CNS photo/Gregory A. Shemitz

Cloud removed from Caledonia pastor as computer porn suspicions prove false

By 
  • August 13, 2014

Two months after the OPP seized a computer from St. Patrick’s parish in Caledonia, Ont., looking for child porn, police have returned the computer and closed the investigation — no child porn, just annoying pop-up advertising the computer’s firewalls were not equipped to block.

St. Patrick’s pastor Fr. Mario Fernandes lived and ministered under a cloud for two months while the Ontario Provincial Police’s Child Sexual Exploitation Section investigated.

“It was very stressful,” Fernandes told The Catholic Register. “When people label you for no reason when you’re not involved in that sort of thing, and here the whole town is concerned about that.”

But two months is lightning fast when it comes to computer crimes and sexual exploitation, said investigating officer Doug Rees.

“Usually an investigation goes 12 to 18 months,” he said. “Because it’s computers and it’s forensics.”

The OPP went out of its way to let Caledonia residents know they had cleared Fernandes.

“One of the biggest issues that we run into is the stigma that is attached to a number of different images within our community and the rumour mongering that goes on when something like this has happened,” OPP Officer Mark Foster told CHCH News.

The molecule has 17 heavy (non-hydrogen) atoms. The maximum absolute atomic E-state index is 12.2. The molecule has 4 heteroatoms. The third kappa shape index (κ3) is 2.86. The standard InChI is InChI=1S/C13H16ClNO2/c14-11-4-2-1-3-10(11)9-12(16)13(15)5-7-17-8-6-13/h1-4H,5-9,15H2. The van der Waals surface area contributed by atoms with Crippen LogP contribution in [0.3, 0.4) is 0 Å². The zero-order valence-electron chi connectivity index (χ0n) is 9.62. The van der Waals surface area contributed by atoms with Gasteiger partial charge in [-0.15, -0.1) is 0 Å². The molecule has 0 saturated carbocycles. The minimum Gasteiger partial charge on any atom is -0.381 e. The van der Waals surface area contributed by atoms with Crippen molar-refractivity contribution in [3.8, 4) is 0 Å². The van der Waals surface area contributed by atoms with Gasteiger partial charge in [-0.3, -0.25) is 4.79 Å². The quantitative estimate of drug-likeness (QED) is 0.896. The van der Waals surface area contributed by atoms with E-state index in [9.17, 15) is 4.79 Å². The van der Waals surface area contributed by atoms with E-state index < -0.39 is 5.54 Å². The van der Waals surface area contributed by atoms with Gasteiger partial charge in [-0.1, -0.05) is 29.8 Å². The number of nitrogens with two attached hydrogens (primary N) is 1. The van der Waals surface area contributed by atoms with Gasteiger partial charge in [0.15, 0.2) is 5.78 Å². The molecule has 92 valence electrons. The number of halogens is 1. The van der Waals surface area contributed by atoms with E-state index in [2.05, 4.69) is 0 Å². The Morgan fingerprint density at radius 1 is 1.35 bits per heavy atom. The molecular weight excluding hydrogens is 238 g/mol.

“My prayer life and the support of the parishioners helped me go through this, and I pray nobody (else) has to go through this,” Fernandes said.

“We are all very grateful for this outcome and thankful for everyone’s prayers and support of those involved in the investigation,” said St. Catharines Bishop Gerard Bergie in an e-mail.

Fernandes remained in active ministry throughout the investigation. St. Catharine’s policies for allegations of misconduct or abuse of minors leave the question of suspensions during an investigation up to the discretion of the bishop. Because no charges had been laid, Fernandes did not expect to be put on administrative leave. 

Fernandes has been at St. Patrick’s for a year. He previously worked as an addictions counsellor in Vancouver’s notorious downtown east side.

The pastor hopes to stay with his parish for a good while to come.

“This is something that was not true, so why should I run?” he asked. “I prefer to face it and go forward.”

He has also updated the software on the parish computer.

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